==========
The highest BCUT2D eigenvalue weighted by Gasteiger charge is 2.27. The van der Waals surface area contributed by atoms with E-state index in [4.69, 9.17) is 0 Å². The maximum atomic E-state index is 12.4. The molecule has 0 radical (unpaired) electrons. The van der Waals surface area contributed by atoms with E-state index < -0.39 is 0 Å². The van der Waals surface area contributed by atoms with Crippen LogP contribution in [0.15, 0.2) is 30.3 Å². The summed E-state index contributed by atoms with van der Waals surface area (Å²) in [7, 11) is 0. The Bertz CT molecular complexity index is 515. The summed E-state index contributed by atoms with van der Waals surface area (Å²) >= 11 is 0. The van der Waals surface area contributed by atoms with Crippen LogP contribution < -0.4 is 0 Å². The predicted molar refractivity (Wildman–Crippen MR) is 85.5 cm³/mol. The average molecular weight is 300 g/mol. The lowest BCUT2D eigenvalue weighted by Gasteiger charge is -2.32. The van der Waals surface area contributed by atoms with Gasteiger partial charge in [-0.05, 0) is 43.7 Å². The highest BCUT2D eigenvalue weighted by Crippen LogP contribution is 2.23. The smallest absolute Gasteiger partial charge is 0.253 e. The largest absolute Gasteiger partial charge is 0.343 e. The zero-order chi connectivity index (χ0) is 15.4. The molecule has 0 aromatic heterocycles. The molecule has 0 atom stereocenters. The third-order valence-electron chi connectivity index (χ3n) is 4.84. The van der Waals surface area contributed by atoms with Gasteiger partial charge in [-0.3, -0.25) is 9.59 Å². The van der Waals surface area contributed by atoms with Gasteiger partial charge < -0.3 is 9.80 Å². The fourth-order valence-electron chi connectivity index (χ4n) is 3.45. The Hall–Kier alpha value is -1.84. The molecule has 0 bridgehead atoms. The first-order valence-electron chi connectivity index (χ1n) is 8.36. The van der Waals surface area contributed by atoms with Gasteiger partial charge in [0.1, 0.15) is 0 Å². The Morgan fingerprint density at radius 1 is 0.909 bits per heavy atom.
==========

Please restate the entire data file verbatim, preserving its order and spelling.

The highest BCUT2D eigenvalue weighted by Gasteiger charge is 2.27. The van der Waals surface area contributed by atoms with E-state index in [4.69, 9.17) is 0 Å². The maximum atomic E-state index is 12.4. The molecule has 0 radical (unpaired) electrons. The van der Waals surface area contributed by atoms with E-state index < -0.39 is 0 Å². The van der Waals surface area contributed by atoms with Crippen LogP contribution in [0.15, 0.2) is 30.3 Å². The summed E-state index contributed by atoms with van der Waals surface area (Å²) in [7, 11) is 0. The Bertz CT molecular complexity index is 515. The summed E-state index contributed by atoms with van der Waals surface area (Å²) >= 11 is 0. The van der Waals surface area contributed by atoms with Crippen LogP contribution < -0.4 is 0 Å². The predicted molar refractivity (Wildman–Crippen MR) is 85.5 cm³/mol. The average molecular weight is 300 g/mol. The lowest BCUT2D eigenvalue weighted by Gasteiger charge is -2.32. The van der Waals surface area contributed by atoms with Gasteiger partial charge in [-0.05, 0) is 43.7 Å². The highest BCUT2D eigenvalue weighted by Crippen LogP contribution is 2.23. The smallest absolute Gasteiger partial charge is 0.253 e. The largest absolute Gasteiger partial charge is 0.343 e. The zero-order chi connectivity index (χ0) is 15.4. The molecule has 0 aromatic heterocycles. The molecule has 0 atom stereocenters. The third-order valence-electron chi connectivity index (χ3n) is 4.84. The van der Waals surface area contributed by atoms with Gasteiger partial charge in [-0.3, -0.25) is 9.59 Å². The van der Waals surface area contributed by atoms with Gasteiger partial charge < -0.3 is 9.80 Å². The fourth-order valence-electron chi connectivity index (χ4n) is 3.45. The Hall–Kier alpha value is -1.84. The molecule has 0 bridgehead atoms. The first-order valence-electron chi connectivity index (χ1n) is 8.36. The van der Waals surface area contributed by atoms with Gasteiger partial charge in [0.1, 0.15) is 0 Å². The Morgan fingerprint density at radius 1 is 0.909 bits per heavy atom.